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NOTE: We love your comments and work hard to ensure they are productive, considerate, and welcoming of all perspectives. Disagreements are encouraged, but only if done with tact and respect. If you see a mean or inappropriate comment, please contact us and we'll take a look at it right away. Also, if you comment frequently, please consider holding your thoughts so that others can step forward. Thank you — Jonathan

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Johnny Bye Carter
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Johnny Bye Carter

The problem with two-way bike lanes: I hate them because there’s always a difficult connection at the ends when you need to cross over to the correct direction when the bi-directional lane ends or starts.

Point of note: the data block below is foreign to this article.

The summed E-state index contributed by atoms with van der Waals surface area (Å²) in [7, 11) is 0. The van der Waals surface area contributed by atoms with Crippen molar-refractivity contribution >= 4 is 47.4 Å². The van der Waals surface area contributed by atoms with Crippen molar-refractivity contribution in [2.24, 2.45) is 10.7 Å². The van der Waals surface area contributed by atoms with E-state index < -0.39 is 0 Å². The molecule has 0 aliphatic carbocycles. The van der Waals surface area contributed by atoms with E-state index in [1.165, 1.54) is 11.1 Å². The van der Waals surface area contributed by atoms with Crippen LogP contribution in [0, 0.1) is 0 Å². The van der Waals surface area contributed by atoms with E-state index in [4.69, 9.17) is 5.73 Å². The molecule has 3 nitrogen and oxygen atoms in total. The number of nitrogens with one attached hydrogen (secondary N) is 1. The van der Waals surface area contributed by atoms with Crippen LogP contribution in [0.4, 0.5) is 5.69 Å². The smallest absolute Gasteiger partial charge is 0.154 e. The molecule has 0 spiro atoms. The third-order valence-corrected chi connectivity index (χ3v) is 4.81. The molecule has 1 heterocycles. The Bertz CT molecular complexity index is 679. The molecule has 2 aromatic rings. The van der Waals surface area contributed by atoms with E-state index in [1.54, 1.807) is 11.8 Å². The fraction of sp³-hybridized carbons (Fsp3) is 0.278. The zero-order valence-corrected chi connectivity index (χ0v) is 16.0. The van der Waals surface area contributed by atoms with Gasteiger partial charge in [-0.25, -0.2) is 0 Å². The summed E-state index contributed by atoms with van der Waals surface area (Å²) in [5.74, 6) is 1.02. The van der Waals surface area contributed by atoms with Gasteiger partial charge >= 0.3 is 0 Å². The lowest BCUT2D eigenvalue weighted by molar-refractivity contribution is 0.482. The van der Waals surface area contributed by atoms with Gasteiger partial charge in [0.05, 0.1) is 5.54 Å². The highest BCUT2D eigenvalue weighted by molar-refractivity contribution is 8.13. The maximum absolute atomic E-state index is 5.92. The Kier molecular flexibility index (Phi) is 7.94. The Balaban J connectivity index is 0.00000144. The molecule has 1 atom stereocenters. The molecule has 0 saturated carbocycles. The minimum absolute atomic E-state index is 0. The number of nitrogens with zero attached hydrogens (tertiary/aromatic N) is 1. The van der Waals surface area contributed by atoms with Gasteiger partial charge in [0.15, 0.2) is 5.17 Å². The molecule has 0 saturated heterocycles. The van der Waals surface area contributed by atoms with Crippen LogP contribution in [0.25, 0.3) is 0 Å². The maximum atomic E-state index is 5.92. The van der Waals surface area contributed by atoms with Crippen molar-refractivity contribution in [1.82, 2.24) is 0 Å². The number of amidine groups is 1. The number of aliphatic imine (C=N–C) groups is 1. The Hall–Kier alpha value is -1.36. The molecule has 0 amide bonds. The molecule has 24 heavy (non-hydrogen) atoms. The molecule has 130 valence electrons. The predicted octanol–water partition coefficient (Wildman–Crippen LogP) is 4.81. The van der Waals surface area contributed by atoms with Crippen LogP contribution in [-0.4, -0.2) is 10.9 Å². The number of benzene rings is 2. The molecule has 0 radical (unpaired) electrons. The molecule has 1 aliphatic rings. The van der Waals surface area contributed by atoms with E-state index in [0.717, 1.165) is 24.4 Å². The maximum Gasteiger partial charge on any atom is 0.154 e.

Allan Rudwick
Subscriber

$120 M for freeway removal is such a small number. I’d guess you can’t remove many lane-miles for that figure. Seattle’s Alaskan Way viaduct removal is probably going to be north of $300M https://seattle.curbed.com/2017/8/3/16092162/alaskan-way-viaduct-demolition https://www.wsdot.wa.gov/Projects/Viaduct/Budget

raktajino
Guest
raktajino

Eh? That Curbed link quotes the demolition (of the viaduct AND a nearby tunnel) at 93.7 M. The 300 M figure comes from building the Alaskan Way tunnel as well.

osmill
Guest
osmill

You’re correct on the viaduct demo number, but the $300M figure includes the new Alaskan Way *surface* roadway, not the tunnel. The tunnel project itself was $2.1 billion.

GlowBoy
Guest
GlowBoy

Uh, total project cost there is about *eight times* $300M.

Dan A
Subscriber
Dan A

Must they be removed? I can think of other uses.

https://tinyurl.com/y4phddrm

Sam
Guest
Sam

Regardless of how fun it might be to ride bikes on, the Alaskan Way Viaduct in Seattle is being taken down because it is a structurally unsound elevated roadway, and removing it in a controlled way is the preferred alternative to it falling down on people in an earthquake.

B. Carfree
Subscriber
B. Carfree